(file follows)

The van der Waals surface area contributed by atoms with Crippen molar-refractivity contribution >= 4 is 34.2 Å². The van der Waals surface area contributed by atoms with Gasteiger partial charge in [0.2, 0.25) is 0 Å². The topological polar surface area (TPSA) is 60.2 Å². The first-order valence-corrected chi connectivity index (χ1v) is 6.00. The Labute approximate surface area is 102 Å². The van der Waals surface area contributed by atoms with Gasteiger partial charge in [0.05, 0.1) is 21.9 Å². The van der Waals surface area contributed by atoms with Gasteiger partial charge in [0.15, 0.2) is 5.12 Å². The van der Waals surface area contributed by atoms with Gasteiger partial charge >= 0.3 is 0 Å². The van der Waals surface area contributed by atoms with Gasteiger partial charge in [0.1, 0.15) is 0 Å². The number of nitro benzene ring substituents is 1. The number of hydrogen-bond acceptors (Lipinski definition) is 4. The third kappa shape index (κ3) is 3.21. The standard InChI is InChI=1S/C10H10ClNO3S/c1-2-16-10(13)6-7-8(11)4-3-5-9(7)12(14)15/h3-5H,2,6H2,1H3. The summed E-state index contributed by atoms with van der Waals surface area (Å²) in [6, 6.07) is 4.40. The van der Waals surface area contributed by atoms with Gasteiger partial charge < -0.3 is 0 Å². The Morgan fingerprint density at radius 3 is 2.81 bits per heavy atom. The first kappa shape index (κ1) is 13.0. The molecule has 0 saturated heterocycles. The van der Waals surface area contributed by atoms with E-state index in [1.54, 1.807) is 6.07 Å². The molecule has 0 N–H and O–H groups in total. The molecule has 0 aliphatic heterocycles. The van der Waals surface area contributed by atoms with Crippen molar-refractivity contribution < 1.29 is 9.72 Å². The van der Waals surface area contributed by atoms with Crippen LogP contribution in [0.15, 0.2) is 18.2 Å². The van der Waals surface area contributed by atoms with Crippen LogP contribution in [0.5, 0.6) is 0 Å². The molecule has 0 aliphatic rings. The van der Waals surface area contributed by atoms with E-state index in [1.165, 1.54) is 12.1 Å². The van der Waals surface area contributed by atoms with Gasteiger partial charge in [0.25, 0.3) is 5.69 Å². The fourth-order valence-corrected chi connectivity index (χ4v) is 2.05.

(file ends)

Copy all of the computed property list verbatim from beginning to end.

The van der Waals surface area contributed by atoms with Crippen molar-refractivity contribution >= 4 is 34.2 Å². The van der Waals surface area contributed by atoms with Gasteiger partial charge in [0.2, 0.25) is 0 Å². The topological polar surface area (TPSA) is 60.2 Å². The first-order valence-corrected chi connectivity index (χ1v) is 6.00. The Labute approximate surface area is 102 Å². The van der Waals surface area contributed by atoms with Gasteiger partial charge in [0.05, 0.1) is 21.9 Å². The van der Waals surface area contributed by atoms with Gasteiger partial charge in [0.15, 0.2) is 5.12 Å². The van der Waals surface area contributed by atoms with Gasteiger partial charge >= 0.3 is 0 Å². The van der Waals surface area contributed by atoms with Gasteiger partial charge in [0.1, 0.15) is 0 Å². The number of nitro benzene ring substituents is 1. The number of hydrogen-bond acceptors (Lipinski definition) is 4. The third kappa shape index (κ3) is 3.21. The standard InChI is InChI=1S/C10H10ClNO3S/c1-2-16-10(13)6-7-8(11)4-3-5-9(7)12(14)15/h3-5H,2,6H2,1H3. The summed E-state index contributed by atoms with van der Waals surface area (Å²) in [6, 6.07) is 4.40. The van der Waals surface area contributed by atoms with Gasteiger partial charge < -0.3 is 0 Å². The Morgan fingerprint density at radius 3 is 2.81 bits per heavy atom. The first kappa shape index (κ1) is 13.0. The molecule has 0 saturated heterocycles. The van der Waals surface area contributed by atoms with E-state index in [1.54, 1.807) is 6.07 Å². The molecule has 0 N–H and O–H groups in total. The molecule has 0 aliphatic heterocycles. The van der Waals surface area contributed by atoms with Crippen molar-refractivity contribution < 1.29 is 9.72 Å². The van der Waals surface area contributed by atoms with Crippen LogP contribution in [0.15, 0.2) is 18.2 Å². The van der Waals surface area contributed by atoms with Crippen LogP contribution in [0.5, 0.6) is 0 Å². The molecule has 0 aliphatic rings. The van der Waals surface area contributed by atoms with E-state index in [1.165, 1.54) is 12.1 Å². The van der Waals surface area contributed by atoms with Gasteiger partial charge in [0.25, 0.3) is 5.69 Å². The fourth-order valence-corrected chi connectivity index (χ4v) is 2.05.